Twin Peaks: Jinggoy Buensuceso on His Balance Between Design and Art

The metal-molding Jinggoy Buensuceso realized he would all the more flourish by being both a designer and an artist.

by Jerome Gomez, photo by Geric Cruz
In 2012, a group of young Filipino designers who have lived and worked abroad put together a group that shook up what was then a furniture design industry not exactly in its best form, business-wise. It was the perfect time to dare and experiment, and with the craftsmen and factories provided by a number of manufacturing companies from Cebu, the kids let their imaginations run free. The group was called Epoch Collaboration, which counted Daniel Latorre Cruz, Stanley Ruiz, Wataru Kusama, and Jinggoy Buensuceso among them, today recognizable names individually in the field of design. While Latorre Cruz, Ruiz, and Kusama all possess a Zen-like aesthetic in their pieces, Buensuceso, who had previously worked in New York and Singapore, even then was the rebellious one, choosing to work with metal despite its difficult nature, and never minding the oft-echoed rule that form should always follow function.


One only needs to look at one of his first creations for the Epoch project—the Doodle chair—to see what he means. “I met this child, a savant kid, who kept on drawing on walls and rooms,” Buensuceso tells me in his home in Tagaytay. “At that time I was trying to get inspiration for a chair because we needed to finish one.” Using childlike random strokes and whirls, the designer and artist mocked up a wire that would form a chair, welding it himself, hammering away to see where his wild idea will take him. People were at first skeptical about the result. Is it functional? Can you sit on it? “For me our body adjusts when we sit on something,” he says. “Comfort is not an issue. It only becomes an issue if we scrutinize it, but imagine you’re running in a forest and you get tired. You see a log, you sit on it, and you adjust. Your body needs to adjust to the shape. Its okay to design [an unusual] chair. You will always find someone who will appreciate it.” The Doodle chair looked more like an art piece, akin to Picasso’s air drawings, but, yes, one can comfortably sit on it. What’s more, “You can lift it with one finger,” its maker says confidently, “and it can carry a 300-pound man.”


A detail from a lamp, inspired by Japanese baskets, made of knotted soft wires


The Doodle did find an appreciative audience. Four containers of it were sent out from the factory in Cebu, he recalls, and while the financial reward wasn’t much to crow about, the designer with the strong artistic bent kept following the whims of his imagination over the years. These days, his bold metal sculptures grace commercial establishments abroad and locally, like the gorgeous undulating wooden wall sculpture at the Cucina of the Marco Polo Hotel in Ortigas, the waves of leaf-shaped metal screens that embrace the façade of the Deco Central building in Clark, Pampanga, and the modern dragon sculpture made of electroplated metal that snakes around a tall pillar at the Green Sun Building in Chino Roces. In his beautiful home cum studio complex in Tagaytay, where his tall and lithe Great Danes roam, a sculptural piece from his Topography series takes the place of a wall-bound painting by the dining area. In one corner, a Dau tree buttress of his design takes the place of a sofa (Is it comfortable to sit on? Possibly), under a “hanging lamp” made of knotted thick ropes, a soft sculpture almost. Basket-like in its shape, the suspended fixture doesn’t hold a bulb in its center, and serves more as a device to spread not light but interesting shadows across the room as soon as the light attached to the ceiling is turned on. It is functional art, yes, but the function is not easily spelled out.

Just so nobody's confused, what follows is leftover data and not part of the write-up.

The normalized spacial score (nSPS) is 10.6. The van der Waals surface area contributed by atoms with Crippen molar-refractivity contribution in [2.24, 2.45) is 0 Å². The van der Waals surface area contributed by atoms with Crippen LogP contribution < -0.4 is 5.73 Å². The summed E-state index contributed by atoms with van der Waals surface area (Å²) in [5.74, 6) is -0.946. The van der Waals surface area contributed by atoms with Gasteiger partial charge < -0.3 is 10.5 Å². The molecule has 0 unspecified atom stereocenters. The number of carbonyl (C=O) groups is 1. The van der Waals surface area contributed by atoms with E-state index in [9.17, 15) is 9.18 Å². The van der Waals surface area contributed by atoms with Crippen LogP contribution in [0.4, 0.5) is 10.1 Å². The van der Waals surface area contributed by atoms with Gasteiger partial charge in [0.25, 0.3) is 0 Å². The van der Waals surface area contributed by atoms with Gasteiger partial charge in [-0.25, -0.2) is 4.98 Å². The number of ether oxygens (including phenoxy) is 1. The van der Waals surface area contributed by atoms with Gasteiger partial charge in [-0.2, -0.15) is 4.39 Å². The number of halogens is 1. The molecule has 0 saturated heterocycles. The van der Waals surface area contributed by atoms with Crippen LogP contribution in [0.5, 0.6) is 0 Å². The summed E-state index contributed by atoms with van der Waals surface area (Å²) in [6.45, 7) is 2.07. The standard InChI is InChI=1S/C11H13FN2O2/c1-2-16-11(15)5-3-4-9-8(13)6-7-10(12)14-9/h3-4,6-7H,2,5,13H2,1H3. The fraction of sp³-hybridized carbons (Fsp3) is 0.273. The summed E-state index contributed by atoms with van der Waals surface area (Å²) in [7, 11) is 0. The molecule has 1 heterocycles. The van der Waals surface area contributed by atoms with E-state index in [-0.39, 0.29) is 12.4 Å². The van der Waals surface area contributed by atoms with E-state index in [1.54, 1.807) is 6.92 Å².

What’s more, “You can lift it with one finger,” its maker says confidently, “and it can carry a 300-pound man.”


The artist-designer dichotomy is something Buensuceso struggled with in the beginning. “Now I realize maybe I’m one of the new breed of designers who can do both, blurring the line between art and design.” Perhaps it is this quality of being neither this nor that which continues to distinguish his works (although he recently put up the label Beta Design Co. where he “turns art into functional pieces,” while keeping his brutalist furniture stuff available at New Manila Living). In September last year, Wallpaper Magazine Thailand named him Outstanding Designer of 2016, and this September at the prestigious design exhibition Maison and Objet Paris, he is being recognized as among the Rising Asian Talents—a distinction previously awarded to his Epoch colleague Ruiz and Liliana Manahan. He was nominated for the award the same year as the two but he’s guessing his works didn’t quite meet the jury’s expectations, his pieces leaning more towards art than furniture. But things have shifted, and Buensuceso is showcasing a select few of his new works at a 9sqm space in this month’s Paris fair including his moth chair (named thus because of the shape it has taken) and his molten aluminum clocks inspired by one of Salvador Dali’s most recognizable paintings, “The Persistence of Memory.” “It’s a collaboration with nature,” says the artist-designer, holding the piece in his workshop, explaining how he melts the metal and lets it take shape by itself, letting “gravity and force set the piece.” Is it art or just décor masquerading as timepiece? Is it just another functional object? Clearly, it isn’t all that simple. When it comes to Buensuceso’s works, nothing ever is.

Buensuceso photographed with his molten aluminum pieces that he has also turned into tabletops. “It’s a collaboration with nature,” he says.


This feature was originally published in the August 2017 issue of Rogue.